Education

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Bruised Budgets: A Higher Education Funding History Lesson For An Antiracist Future

A well-funded public higher education system has the power to open up countless opportunities for low-income students and families of all races and backgrounds. For …

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Bringing in the Relief Part II: The Census Counts for Equity

More than $3.3 billion in CARES Act funding comes to our Massachusetts communities based on population estimates from the census. Learn how the Commonwealth can get its fair share of power and money through a complete, accurate 2020 Census count in our latest report.

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Municipal Budgets, Local Aid, and Property Taxes Amid COVID-19

As a result of the pandemic, municipalities face increased spending needs and declining revenues. Many have the ability to raise property taxes, though others are constrained by Proposition 2 1/2. Moreover, property taxes tend to fall hardest on those with lower incomes. Without sufficient municipal aid, cities and towns may be forced to make public cuts which would slow the economic recovery.

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ALL EDUCATION REPORTS

Keeping Promises and Investing in Our Recovery: Why We Must Fund the Student Opportunity Act

With statewide school closures, we must ensure that children are safe, fed, and do not fall behind. Learn how COVID-19 is impacting the Student Opportunity Act, and what can be done to ensure that all schools have enough resources to fully support each and every child when they reopen their doors.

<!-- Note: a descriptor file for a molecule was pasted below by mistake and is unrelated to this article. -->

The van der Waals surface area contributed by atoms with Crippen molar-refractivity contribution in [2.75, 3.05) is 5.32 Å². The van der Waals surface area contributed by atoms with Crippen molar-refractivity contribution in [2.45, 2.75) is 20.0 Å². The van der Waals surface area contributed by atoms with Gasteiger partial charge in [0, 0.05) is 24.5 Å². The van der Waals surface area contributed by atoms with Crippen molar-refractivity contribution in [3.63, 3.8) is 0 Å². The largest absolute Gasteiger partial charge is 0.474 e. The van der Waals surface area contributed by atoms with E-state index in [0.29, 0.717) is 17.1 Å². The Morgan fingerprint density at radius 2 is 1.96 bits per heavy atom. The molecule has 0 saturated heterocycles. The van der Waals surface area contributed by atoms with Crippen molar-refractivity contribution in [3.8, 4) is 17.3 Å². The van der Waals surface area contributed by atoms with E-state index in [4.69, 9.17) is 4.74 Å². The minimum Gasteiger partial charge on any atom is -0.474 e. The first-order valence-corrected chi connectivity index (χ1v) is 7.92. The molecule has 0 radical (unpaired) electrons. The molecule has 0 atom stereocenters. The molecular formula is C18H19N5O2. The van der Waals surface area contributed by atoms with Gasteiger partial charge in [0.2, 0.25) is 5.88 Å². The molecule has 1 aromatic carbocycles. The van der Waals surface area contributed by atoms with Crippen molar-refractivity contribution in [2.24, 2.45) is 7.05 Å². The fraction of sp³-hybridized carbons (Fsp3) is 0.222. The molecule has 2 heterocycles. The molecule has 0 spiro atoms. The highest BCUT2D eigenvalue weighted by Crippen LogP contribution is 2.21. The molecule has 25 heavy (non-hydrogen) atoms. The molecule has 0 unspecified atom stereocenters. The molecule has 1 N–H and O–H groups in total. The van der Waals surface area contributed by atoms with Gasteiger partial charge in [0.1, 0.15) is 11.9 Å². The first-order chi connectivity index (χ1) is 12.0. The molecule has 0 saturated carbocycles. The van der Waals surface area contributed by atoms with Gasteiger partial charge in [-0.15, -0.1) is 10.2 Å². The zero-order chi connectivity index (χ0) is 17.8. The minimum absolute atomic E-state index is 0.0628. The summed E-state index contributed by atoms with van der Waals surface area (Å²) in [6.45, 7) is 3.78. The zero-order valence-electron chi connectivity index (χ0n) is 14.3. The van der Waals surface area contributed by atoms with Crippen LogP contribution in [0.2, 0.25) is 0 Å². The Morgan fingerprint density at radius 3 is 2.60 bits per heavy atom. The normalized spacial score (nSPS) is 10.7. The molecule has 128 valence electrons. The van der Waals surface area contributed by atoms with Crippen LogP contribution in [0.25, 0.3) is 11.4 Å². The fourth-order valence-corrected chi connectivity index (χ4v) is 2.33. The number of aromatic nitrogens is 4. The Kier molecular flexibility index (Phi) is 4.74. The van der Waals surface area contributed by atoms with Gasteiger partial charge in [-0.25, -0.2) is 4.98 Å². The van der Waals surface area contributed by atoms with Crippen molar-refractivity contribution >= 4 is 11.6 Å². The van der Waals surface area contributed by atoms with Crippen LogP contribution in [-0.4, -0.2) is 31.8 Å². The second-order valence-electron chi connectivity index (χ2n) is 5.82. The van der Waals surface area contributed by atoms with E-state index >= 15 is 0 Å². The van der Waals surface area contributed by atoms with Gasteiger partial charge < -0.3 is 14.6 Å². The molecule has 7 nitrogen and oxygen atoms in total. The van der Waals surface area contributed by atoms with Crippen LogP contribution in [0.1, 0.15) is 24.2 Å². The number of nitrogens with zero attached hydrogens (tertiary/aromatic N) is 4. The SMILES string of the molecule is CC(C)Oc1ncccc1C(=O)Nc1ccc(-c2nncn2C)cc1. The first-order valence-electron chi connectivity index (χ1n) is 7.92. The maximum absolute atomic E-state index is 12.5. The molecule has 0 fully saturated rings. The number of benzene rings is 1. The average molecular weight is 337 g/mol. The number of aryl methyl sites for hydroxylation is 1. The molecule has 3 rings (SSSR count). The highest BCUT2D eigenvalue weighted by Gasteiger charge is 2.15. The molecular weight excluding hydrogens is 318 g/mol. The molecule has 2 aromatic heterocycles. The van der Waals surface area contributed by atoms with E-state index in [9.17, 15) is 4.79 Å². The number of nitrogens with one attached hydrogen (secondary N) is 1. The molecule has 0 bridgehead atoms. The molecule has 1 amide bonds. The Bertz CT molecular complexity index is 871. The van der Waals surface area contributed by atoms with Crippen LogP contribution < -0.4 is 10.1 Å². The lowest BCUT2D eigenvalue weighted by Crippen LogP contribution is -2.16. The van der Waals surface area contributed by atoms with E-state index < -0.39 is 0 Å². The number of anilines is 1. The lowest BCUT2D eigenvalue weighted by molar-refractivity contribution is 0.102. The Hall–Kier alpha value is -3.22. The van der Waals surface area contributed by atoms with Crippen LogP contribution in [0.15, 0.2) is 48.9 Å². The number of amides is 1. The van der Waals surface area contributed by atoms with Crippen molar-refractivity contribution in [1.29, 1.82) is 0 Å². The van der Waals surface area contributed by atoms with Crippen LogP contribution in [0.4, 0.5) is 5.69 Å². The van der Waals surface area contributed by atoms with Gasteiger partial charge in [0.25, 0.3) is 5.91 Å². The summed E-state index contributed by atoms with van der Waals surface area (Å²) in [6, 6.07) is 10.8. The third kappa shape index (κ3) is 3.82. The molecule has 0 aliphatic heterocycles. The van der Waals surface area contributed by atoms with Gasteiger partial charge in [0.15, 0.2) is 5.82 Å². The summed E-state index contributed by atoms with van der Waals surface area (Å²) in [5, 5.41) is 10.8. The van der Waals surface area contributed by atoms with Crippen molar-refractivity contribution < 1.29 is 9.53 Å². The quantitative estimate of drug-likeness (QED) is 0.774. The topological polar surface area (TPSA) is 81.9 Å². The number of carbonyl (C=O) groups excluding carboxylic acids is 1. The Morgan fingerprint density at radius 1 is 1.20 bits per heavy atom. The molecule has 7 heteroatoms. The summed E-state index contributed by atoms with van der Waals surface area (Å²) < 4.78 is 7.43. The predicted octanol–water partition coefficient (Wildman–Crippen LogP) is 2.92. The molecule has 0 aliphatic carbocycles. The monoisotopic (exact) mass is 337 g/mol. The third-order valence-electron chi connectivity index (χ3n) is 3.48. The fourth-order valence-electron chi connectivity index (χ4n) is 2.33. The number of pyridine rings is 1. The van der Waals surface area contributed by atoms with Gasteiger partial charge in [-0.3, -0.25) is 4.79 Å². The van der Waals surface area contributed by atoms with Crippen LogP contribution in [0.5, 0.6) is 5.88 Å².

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How Should Mass. Respond to the COVID-19 Crisis?

We Must Provide Robust Economic Relief and Recovery for Vulnerable Populations and Children in Massachusetts Policy is the lever that we can pull to bring …

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Opportunity Delayed: FY 2021 Governor’s Budget for K-12 Funding Falls Short by $74M for Low-Income Kids

As part of implementing the Commonwealth's new school funding law, the Student Opportunity Act (SOA), the Governor proposed increasing Chapter 70 aid by $303.5 million over current levels in the Fiscal Year (FY) 2021 budget. In this first year, the Governor delivers on one-seventh (14 percent) of the SOA reforms in most areas —special education, health care for educators, social-emotional support, and increments for English Language Learners — keeping those reforms on track for full implementation in seven years. However, not all of the SOA reforms are consistently or equitably phased in by the Governor's proposal despite this goal being outlined in the law. One critical area that is not on track — increased support for students from low-income families through Low-Income Rates.

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